Wildfire smoke accounted for up to half of all health-damaging small particle air pollution in the western U.S. in recent years as warming temperatures fueled more destructive blazes, according to a study released Monday.
Even as pollution emissions declined from other sources including vehicle exhaust and power plants, the amount from fires increased sharply, said researchers at Stanford University and the University of California, San Diego. The findings underscore the growing public health threat posed by climate change as it contributes to catastrophic wildfires such as those that charred huge areas of California and the Pacific Northwest in 2020. Nationwide, wildfires were the source of up to 25% of small particle pollution in some years, the researchers said.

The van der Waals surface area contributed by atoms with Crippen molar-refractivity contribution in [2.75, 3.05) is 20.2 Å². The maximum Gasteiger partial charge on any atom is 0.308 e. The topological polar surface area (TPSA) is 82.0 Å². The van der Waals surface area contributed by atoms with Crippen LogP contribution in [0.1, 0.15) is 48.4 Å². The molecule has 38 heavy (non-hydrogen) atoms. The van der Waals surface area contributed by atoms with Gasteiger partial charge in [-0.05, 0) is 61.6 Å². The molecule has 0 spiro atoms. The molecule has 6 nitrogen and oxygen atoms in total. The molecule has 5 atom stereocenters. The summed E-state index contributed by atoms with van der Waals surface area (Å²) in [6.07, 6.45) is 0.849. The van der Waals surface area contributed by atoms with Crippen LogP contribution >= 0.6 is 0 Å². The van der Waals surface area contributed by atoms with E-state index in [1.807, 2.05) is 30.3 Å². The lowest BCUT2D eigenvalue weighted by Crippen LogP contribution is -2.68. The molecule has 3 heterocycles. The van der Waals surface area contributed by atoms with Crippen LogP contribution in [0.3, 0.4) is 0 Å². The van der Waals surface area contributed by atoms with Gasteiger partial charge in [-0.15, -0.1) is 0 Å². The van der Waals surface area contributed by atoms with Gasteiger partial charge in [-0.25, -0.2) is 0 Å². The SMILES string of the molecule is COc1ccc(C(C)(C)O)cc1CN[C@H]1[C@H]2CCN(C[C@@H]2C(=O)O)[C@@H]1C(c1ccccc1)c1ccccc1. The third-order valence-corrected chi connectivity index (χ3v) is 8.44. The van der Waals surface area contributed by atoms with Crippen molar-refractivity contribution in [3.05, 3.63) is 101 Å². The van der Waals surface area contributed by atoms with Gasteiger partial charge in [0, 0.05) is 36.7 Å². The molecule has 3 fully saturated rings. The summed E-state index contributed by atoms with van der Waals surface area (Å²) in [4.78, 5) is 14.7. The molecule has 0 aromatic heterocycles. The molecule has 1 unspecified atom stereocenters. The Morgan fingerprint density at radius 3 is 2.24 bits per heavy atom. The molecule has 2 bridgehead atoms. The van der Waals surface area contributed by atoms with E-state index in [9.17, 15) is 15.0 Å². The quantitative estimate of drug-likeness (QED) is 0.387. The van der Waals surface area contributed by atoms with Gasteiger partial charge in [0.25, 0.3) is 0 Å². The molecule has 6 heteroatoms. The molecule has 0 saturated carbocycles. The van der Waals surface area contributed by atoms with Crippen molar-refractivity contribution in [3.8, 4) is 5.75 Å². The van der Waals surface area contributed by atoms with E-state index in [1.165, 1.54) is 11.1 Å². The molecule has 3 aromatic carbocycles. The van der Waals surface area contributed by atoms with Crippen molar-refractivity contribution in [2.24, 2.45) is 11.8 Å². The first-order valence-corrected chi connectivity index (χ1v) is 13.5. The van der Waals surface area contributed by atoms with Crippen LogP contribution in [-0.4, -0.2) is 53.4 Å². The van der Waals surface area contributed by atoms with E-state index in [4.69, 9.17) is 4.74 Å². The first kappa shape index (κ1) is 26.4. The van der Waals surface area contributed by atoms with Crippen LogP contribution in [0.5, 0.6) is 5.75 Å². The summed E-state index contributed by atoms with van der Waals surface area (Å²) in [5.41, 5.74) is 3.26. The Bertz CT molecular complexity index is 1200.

"From a climate perspective, wildfires should be the first things on our minds for many of us in the U.S.," said Marshall Burke, an associate professor of earth system science at Stanford and lead author of the study.